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Join the Two Writing Teachers blog for the Slice of Life Challenge.

We have been friends with our next door neighbors for years, even before we moved into this house 12 years ago.  We had kids the same ages going to the same schools.  We’ve shared our lives with a cup of coffee or over a glass of wine.  When their son got married a few years ago, we housed the photographer and his son.  When their daughter was married last fall, we offered our driveway to parking.  My husband made a sign “Guest Parking.”

My neighbors knew they would be out of town for Maggie’s wedding, so they offered their house for my family to stay in.  My sister and her family slept there, but many of us parked our cars there.

When my friend returned home Saturday night, a day early, she texted me.  I told her it wasn’t a problem for my sister’s family to move back to our house.  But we left the cars in the driveway. At 9:30, I got this text:

“Do not love the cars.”

I started fuming.  I decided to be cool and responded, “We’ll move them.”  And sent my brother-in-law over to start moving cars back to our driveway.  I had many not-so-nice thoughts run through my head.  Luckily I didn’t text any of them.

Shortly after, she called and left me a frantic message, “I didn’t mean love!  I meant move!  Do not move the cars!”

I returned her call, and we laughed about it.

My brother-in-law’s wisdom was “Trust the relationship. Not the auto-correct.”

Lesson learned.  In this day of quick fingers and auto-correct, we must remember that friends are friends.  “I get by with a little help from my friends!”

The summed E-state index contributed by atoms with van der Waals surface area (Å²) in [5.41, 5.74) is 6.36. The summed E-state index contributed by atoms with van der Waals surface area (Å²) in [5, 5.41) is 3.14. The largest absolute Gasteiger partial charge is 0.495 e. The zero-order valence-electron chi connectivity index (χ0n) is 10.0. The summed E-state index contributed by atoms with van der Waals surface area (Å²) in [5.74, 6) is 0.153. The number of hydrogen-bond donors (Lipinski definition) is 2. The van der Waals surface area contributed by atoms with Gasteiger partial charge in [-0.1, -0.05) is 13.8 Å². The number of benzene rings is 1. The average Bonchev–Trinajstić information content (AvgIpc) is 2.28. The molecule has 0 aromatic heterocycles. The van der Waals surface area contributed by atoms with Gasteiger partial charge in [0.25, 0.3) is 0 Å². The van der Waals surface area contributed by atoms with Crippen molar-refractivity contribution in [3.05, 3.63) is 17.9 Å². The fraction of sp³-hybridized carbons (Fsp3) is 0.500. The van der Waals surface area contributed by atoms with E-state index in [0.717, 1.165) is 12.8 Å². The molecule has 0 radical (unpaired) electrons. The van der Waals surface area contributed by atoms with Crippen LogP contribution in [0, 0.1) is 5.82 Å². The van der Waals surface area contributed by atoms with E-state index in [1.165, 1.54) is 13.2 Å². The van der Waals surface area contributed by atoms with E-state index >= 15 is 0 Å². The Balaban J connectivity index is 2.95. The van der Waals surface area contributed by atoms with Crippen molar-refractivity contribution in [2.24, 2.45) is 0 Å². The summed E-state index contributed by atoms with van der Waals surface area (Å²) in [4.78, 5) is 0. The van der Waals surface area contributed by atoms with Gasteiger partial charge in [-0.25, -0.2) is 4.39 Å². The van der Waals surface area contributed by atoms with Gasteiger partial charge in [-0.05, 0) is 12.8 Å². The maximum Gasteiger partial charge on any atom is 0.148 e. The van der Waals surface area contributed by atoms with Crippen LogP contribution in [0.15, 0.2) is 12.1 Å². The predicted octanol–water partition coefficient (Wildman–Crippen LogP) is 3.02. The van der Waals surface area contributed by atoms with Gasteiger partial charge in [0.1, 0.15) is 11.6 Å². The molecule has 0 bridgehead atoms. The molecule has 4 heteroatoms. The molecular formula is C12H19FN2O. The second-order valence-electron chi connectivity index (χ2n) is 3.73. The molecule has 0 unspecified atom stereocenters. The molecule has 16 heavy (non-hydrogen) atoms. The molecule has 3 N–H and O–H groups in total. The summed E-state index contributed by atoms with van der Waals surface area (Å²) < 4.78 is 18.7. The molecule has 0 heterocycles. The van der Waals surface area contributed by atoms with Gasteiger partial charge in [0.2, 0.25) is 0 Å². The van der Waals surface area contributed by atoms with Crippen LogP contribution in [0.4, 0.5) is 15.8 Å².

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So Much Joy

A backyard wedding
After the storm
Sun awakens new spring green
Vases of red roses and eucalyptus
Balloons float on air
Bride in fur
Groom in linen
Family together
Grandmother judge officiates
Quote from Dr. Seuss:
Fall in mutual weirdness.
Call it love.

Balcony witnesses from three coasts
Champagne popped at I do
Red boiled crawfish spice the tongue
Poboys, Zapp’s chips, Heath bar cookies
Beer in a pirogue
Spin me around one more time
So much Joy!

–Margaret Simon

Through the window, a look of love.

Balloon aftermath; pineapples are ripe.

 

Slice of Life Challenge

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Please use this button on your site for DigiLit Sunday posts

In my teaching, reflection is important to me.  Not on purpose, really, but as part of my nature. I mull over things.  I wonder out loud and silently.  I talk with colleagues.  I also participate in a Good2Great Voxer chat.

Good2Great teachers are continuously reflecting.  We are always engaging in conversations about our teaching practice. One evening last week, Trevor Bryan and I got into a conversation about the writing process.  He made me think when he said, “The writing process is a creative process, and in the creative process, artists and writers are always making bad work.  Something that doesn’t work is part of the creative process.”

My burning question was born from this conversation.  “How do we honor the process of writing?”

Blogging is a huge part of the writing process in my classroom.  I’ve contended that by writing every day on a blog, my students’ writing grows and improves.  I still believe that, but I’m not sure I honor the mulling, the brainstorming, the idea gathering.  I have stressed to my students that they are writing for an audience.

Jacob decided to write about the movie Moana for his Slice.  When I read his post, he was telling the story of the movie…the whole movie.  He said, “This is only one third of the movie.  I can make more posts.”

Of course he could, but would anyone want to read multiple long posts retelling the Moana story?  I posed that question to him and immediately felt a pang in my gut.  I wasn’t honoring the process.  I was thinking only of the product.  I realized that maybe by writing this whole story, Jacob would learn about writing dialogue.  He would learn about a story arc.  And he wasn’t writing from a book he read.  He was writing from a movie he watched.  He would have to create the actions with his words.

How often do we stifle our young writers?  I know they need to practice.  They need to write often.  But who am I to tell them they must produce a worthy product every time?  As a writer, do I?  Not at all.